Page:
# What are some examples of non-solvable SDE where Monte Carlo discretization is necessary

Reading Glasserman - "Monte Carlo Methods in Finance" it says in the introduction to Chapter 6 - Discretization Methods, that moste models arising in derivatives pricing can be simulated only approximately.

This is in contrast to geometric brownian motion for which it is possible to simulate exactly at a finite set of dates.

My interpretation is that it's always suboptimal to use discretization methods when the pricing problem merely involves geometric brownian motion.

My question is when does it become necessary to use e.g. Milstein or Euler discretization? What are some common examples?

the LIBOR market model

the Heston model -- Euler and Milstein are actually bad for this and much more sophisticated methods are necessary

local volatility models

• Hi Mark, except for Euler and Milstein, what others would you recommend for Heston model? Thanks. Jul 20 '15 at 12:56
• QE is popular but bad for Greeks and long steps. our scheme is good for both but a lot more complicated: ssrn.com/abstract=1617187 Jul 20 '15 at 21:11

Monte Carlo simulation in the context Financial Modeling refers to a set of techniques to generate artificial time series of the stock price,volatility and interest rate and... overtime, from which option prices can be derived. There are several choices available in this regard. The first choice is to apply a standard method such as the Euler, Milstein, or implicit Milstein scheme, as described by Gatheral and Kahl and Jackel, for example. The advantage of these schemes is that they are easy to understand, and their convergence properties are famous. The other choice is to use a method that is better suited, or that is specifically designed for the especial models. These methods include quadratic-exponential scheme of Andersen, the transformed volatility scheme of Zhu, the scheme of Alfonsi, or the moment-matching scheme of Andersen,et al. These schemes are designed to have faster convergence to the true option price, and in some cases, to also avoid the negative variances that can sometimes be generated from standard methods. These and other schemes are reviewed by Van Haastrecht and Pelsser (2010). Also, to valuing American options, you can use the simulation-based algorithm of Longstaff and Schwartz.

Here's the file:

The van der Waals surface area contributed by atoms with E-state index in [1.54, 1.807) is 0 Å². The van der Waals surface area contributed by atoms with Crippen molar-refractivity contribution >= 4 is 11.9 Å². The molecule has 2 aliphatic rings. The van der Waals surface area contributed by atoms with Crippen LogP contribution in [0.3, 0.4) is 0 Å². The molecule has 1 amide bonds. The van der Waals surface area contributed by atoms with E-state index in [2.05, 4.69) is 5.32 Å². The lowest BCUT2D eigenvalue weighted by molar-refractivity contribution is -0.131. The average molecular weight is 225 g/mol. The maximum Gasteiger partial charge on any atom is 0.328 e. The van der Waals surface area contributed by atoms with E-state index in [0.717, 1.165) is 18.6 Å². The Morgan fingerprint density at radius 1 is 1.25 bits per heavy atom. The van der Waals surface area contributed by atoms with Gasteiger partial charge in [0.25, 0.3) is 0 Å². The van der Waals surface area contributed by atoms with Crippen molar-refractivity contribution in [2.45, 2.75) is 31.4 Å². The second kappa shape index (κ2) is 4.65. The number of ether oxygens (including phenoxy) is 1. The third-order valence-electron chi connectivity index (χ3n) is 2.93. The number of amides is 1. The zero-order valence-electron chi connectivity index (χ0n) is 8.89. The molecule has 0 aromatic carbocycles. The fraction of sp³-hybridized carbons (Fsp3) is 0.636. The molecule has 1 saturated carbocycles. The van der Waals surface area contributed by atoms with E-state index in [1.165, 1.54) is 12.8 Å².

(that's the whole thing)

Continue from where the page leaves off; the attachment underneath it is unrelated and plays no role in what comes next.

• +1 for links but did not actually answer the question.
– UmaN
Jul 20 '15 at 10:40
• I think that, I have exactly mentioned advantages and deficiencies of Euler and Milstein Scheme.
– user16891
Jul 20 '15 at 11:06
• but that wasn't the question.
– AFK
Jul 25 '15 at 2:52
• I think that we can use Euler and Mistein schemes for approximation every things but these Methods is not convergent in especial case.
– user16891
Jul 25 '15 at 10:36